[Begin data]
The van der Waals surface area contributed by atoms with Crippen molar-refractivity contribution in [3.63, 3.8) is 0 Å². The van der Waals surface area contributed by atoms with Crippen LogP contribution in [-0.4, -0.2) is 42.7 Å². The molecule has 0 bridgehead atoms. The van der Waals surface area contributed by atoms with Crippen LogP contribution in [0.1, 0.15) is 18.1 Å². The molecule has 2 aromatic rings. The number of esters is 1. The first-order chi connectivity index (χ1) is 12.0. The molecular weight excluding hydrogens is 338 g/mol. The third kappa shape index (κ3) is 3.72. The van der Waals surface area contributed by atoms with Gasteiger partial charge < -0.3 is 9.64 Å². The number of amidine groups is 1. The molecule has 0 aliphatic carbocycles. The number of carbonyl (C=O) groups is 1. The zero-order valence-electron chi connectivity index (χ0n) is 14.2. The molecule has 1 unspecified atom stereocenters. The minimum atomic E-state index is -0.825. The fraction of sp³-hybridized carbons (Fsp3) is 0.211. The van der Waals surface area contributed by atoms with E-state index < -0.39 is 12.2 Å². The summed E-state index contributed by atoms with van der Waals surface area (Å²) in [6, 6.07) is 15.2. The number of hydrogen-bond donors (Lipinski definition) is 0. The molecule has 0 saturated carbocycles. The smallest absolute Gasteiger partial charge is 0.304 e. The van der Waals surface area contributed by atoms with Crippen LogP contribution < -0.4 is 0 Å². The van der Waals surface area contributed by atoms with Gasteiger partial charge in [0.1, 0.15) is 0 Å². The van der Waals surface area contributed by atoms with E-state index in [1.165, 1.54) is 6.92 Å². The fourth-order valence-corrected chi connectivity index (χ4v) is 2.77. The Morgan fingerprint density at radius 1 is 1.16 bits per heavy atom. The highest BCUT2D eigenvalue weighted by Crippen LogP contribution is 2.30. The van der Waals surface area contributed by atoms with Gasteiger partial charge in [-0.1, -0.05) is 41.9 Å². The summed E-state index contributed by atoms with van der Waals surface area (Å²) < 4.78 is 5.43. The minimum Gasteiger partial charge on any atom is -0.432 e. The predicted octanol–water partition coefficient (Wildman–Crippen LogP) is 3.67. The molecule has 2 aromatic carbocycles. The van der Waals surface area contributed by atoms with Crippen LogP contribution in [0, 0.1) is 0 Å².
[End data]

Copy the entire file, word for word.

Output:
The van der Waals surface area contributed by atoms with Crippen molar-refractivity contribution in [3.63, 3.8) is 0 Å². The van der Waals surface area contributed by atoms with Crippen LogP contribution in [-0.4, -0.2) is 42.7 Å². The molecule has 0 bridgehead atoms. The van der Waals surface area contributed by atoms with Crippen LogP contribution in [0.1, 0.15) is 18.1 Å². The molecule has 2 aromatic rings. The number of esters is 1. The first-order chi connectivity index (χ1) is 12.0. The molecular weight excluding hydrogens is 338 g/mol. The third kappa shape index (κ3) is 3.72. The van der Waals surface area contributed by atoms with Gasteiger partial charge < -0.3 is 9.64 Å². The number of amidine groups is 1. The molecule has 0 aliphatic carbocycles. The number of carbonyl (C=O) groups is 1. The zero-order valence-electron chi connectivity index (χ0n) is 14.2. The molecule has 1 unspecified atom stereocenters. The minimum atomic E-state index is -0.825. The fraction of sp³-hybridized carbons (Fsp3) is 0.211. The van der Waals surface area contributed by atoms with E-state index < -0.39 is 12.2 Å². The summed E-state index contributed by atoms with van der Waals surface area (Å²) in [6, 6.07) is 15.2. The number of hydrogen-bond donors (Lipinski definition) is 0. The molecule has 0 saturated carbocycles. The smallest absolute Gasteiger partial charge is 0.304 e. The van der Waals surface area contributed by atoms with Crippen LogP contribution < -0.4 is 0 Å². The van der Waals surface area contributed by atoms with Gasteiger partial charge in [0.1, 0.15) is 0 Å². The van der Waals surface area contributed by atoms with E-state index in [1.165, 1.54) is 6.92 Å². The fourth-order valence-corrected chi connectivity index (χ4v) is 2.77. The Morgan fingerprint density at radius 1 is 1.16 bits per heavy atom. The highest BCUT2D eigenvalue weighted by Crippen LogP contribution is 2.30. The van der Waals surface area contributed by atoms with Gasteiger partial charge in [-0.1, -0.05) is 41.9 Å². The summed E-state index contributed by atoms with van der Waals surface area (Å²) < 4.78 is 5.43. The minimum Gasteiger partial charge on any atom is -0.432 e. The predicted octanol–water partition coefficient (Wildman–Crippen LogP) is 3.67. The molecule has 2 aromatic carbocycles. The van der Waals surface area contributed by atoms with Crippen LogP contribution in [0, 0.1) is 0 Å².